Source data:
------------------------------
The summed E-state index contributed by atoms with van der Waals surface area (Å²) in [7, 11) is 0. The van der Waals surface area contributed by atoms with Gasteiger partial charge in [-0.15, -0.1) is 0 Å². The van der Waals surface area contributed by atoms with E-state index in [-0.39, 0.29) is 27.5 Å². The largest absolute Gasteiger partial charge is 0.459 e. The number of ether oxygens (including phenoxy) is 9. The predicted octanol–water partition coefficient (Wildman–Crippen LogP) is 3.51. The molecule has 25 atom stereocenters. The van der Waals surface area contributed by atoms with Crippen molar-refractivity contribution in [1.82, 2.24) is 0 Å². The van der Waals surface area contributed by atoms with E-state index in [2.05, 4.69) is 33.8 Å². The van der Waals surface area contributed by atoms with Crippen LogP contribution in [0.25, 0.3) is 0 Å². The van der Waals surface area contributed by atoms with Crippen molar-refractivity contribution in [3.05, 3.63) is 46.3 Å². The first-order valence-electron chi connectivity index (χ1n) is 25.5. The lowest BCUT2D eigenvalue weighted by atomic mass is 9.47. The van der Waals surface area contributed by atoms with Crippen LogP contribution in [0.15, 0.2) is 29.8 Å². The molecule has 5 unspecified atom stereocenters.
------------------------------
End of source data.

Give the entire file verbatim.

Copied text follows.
The summed E-state index contributed by atoms with van der Waals surface area (Å²) in [7, 11) is 0. The van der Waals surface area contributed by atoms with Gasteiger partial charge in [-0.15, -0.1) is 0 Å². The van der Waals surface area contributed by atoms with E-state index in [-0.39, 0.29) is 27.5 Å². The largest absolute Gasteiger partial charge is 0.459 e. The number of ether oxygens (including phenoxy) is 9. The predicted octanol–water partition coefficient (Wildman–Crippen LogP) is 3.51. The molecule has 25 atom stereocenters. The van der Waals surface area contributed by atoms with Crippen molar-refractivity contribution in [1.82, 2.24) is 0 Å². The van der Waals surface area contributed by atoms with E-state index in [2.05, 4.69) is 33.8 Å². The van der Waals surface area contributed by atoms with Crippen LogP contribution in [0.25, 0.3) is 0 Å². The van der Waals surface area contributed by atoms with Crippen molar-refractivity contribution in [3.05, 3.63) is 46.3 Å². The first-order valence-electron chi connectivity index (χ1n) is 25.5. The lowest BCUT2D eigenvalue weighted by atomic mass is 9.47. The van der Waals surface area contributed by atoms with Crippen LogP contribution in [0.15, 0.2) is 29.8 Å². The molecule has 5 unspecified atom stereocenters.